First, most people will have heard about the book because the publisher is trying to stir up some controversy about the lesbian sex scenes contained in an LDS audience novel. Sorry, not much there (in fact, first time through I just edited the scenes out as I read like any other fan service and didn't realize they were there, second time through, there isn't enough there to call it a lesbian sex scene in anyone's perspective other than a publicist's).
Second, it isn't really "Bishop's wife seeks to have child turned into a soulless undead monster rather than letting the child leave mortality in a more conventional fashion." Quite the dilemma? I don't see it. I'd give a lot to have my daughters back, but not as revenants, that isn't having them back, just evil possessing and riding their bodies. But, that isn't what is happening either in this story.
Third, it isn't typical soft porn romance novel with a supernatural Mary Sue figure as the lead character. That is an entire genre now, with its conventions, imprints (special publishing houses devoted to just that kind of novel) and New York Times bestsellers. I'd have soon tried to eat the garbage as read some of that, but that isn't what the novel is about, though the cover could well pass for an upscale version of that sort of book's cover. If you want one of those, go over to the grocery store, they'll have them with the rest of the disposable books.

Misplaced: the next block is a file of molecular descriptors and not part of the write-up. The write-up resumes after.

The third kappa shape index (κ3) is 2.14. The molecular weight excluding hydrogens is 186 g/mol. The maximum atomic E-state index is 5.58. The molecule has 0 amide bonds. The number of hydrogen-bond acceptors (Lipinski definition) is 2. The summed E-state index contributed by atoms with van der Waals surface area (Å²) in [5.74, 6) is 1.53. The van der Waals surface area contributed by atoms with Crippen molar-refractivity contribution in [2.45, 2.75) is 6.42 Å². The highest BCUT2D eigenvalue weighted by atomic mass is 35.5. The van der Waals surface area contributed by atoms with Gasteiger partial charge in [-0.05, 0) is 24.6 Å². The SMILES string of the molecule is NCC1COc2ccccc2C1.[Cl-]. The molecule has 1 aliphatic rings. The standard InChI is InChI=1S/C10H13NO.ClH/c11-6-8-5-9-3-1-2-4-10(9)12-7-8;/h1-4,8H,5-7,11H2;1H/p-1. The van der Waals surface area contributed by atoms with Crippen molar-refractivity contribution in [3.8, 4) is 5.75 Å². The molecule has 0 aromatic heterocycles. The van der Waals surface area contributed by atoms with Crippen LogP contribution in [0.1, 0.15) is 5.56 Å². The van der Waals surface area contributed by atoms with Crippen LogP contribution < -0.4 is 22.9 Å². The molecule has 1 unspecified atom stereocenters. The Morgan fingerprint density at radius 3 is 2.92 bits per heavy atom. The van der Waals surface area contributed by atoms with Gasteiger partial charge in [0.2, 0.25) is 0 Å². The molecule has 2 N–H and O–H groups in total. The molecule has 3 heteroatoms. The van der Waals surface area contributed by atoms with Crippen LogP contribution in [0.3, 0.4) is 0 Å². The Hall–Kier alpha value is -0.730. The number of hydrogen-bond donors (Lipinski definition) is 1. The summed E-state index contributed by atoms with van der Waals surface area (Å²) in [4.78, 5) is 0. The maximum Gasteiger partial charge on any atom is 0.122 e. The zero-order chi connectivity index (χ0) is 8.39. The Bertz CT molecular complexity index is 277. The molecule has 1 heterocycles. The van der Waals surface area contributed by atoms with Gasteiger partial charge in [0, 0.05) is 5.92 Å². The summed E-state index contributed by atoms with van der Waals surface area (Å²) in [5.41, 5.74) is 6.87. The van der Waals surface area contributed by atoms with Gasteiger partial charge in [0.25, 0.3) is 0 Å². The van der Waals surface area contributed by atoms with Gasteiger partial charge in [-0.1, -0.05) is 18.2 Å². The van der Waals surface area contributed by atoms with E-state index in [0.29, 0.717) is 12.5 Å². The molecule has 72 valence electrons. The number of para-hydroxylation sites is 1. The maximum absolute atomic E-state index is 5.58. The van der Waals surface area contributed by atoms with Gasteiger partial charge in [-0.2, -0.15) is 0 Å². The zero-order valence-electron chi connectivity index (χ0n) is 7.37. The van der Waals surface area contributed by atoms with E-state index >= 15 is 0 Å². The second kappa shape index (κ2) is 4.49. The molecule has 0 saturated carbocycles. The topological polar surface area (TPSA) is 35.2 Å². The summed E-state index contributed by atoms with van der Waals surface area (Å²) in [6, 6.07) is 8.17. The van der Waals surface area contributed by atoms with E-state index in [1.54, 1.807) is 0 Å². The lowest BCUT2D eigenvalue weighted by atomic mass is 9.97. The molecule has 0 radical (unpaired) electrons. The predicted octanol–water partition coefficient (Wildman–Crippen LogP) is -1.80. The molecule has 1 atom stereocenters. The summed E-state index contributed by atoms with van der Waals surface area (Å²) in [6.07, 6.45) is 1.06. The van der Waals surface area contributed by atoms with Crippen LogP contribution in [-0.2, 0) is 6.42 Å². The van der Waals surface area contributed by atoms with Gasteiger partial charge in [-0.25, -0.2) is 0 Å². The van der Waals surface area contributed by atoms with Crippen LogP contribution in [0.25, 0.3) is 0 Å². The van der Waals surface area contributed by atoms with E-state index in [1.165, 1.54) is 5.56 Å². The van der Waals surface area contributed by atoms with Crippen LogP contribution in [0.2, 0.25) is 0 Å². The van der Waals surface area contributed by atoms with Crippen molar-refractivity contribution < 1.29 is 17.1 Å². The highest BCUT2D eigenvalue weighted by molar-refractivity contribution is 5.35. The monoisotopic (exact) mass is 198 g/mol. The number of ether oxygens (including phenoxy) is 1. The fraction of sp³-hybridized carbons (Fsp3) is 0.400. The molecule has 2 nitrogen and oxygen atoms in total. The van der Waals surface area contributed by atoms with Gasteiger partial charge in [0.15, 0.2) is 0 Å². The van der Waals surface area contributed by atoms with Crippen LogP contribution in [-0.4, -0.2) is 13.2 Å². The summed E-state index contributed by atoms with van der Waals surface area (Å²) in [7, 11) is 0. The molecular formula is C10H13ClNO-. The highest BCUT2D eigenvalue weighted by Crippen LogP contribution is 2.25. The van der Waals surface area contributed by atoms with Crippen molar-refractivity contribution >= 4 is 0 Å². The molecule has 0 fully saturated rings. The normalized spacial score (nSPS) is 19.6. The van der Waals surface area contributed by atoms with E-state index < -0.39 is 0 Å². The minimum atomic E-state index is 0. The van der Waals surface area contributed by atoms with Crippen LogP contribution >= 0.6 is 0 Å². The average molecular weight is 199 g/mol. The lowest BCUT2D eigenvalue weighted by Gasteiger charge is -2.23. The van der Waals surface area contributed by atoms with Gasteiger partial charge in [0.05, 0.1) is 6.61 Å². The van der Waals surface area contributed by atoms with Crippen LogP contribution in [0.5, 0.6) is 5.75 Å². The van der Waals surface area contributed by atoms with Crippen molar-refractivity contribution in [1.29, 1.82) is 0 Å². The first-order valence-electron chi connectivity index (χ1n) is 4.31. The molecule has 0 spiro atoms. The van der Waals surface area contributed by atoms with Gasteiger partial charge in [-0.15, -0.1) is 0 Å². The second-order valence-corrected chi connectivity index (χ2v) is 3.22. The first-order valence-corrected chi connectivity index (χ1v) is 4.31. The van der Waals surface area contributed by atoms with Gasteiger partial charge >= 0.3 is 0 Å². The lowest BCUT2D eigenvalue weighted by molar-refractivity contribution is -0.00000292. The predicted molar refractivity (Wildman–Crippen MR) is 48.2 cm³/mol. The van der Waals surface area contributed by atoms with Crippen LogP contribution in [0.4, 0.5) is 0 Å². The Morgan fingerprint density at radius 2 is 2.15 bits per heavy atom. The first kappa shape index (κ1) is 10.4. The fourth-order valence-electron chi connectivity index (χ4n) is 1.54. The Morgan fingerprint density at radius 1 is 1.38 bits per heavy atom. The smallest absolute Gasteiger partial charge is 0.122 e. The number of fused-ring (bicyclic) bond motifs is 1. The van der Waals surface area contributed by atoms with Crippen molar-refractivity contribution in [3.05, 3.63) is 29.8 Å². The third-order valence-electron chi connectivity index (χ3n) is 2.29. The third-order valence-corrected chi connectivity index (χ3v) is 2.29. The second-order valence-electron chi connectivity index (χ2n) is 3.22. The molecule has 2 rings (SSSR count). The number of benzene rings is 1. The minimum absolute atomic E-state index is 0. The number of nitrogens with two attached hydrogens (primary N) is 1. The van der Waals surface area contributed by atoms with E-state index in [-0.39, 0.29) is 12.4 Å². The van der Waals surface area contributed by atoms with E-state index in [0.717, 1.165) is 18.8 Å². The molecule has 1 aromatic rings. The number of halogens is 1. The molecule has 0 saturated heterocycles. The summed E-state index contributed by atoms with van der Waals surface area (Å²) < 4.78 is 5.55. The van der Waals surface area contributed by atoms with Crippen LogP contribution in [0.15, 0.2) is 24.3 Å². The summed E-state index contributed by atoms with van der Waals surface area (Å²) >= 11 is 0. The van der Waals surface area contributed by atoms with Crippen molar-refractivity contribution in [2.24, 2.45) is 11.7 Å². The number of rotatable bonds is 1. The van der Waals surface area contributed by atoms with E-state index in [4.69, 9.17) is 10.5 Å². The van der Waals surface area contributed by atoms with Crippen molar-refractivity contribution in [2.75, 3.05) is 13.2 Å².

The book is something entirely different, an exploration of the human condition with an LDS background (though for all it mattered, it could have been any group, kindly treated) and one of the modern vampire types who are likeable characters, with souls, generally either aliens, virus victims or mutatants (or sometimes all three) who just happen to have knowledge, power, wealth and angst.
Eugene Woodbury is the author, and if you slow down when you read it you will realize it has his touch.
Now in some ways, the book is too short, with not enough words. It verges on fanfic territory as it gets started (Mormon vampire fanfic !? ?!) with things like "bishop" and such sketched in as placeholders rather than explained. But at the pricepoint they had, 225 pages or so is probably all that they could squeeze in.
It gets beyond cardboard. Some eroticism, though Woodbury often seems drawn to that, but not graphic or intense, merely keeping consistent with the modern vampire (compared to the completely non-erotic drauger of times past). Much less than a normal novel any more, and no where near enough to justify any attention.
This is mainstrem writing, not fantasy, horror or erotica. In the end, the story is really about love, family, redemption and hope. The rest is just window dressing, or things that the novel really isn't.
Angel Falling Softly by Eugene Woodbury (Paperback - Jun 30, 2008)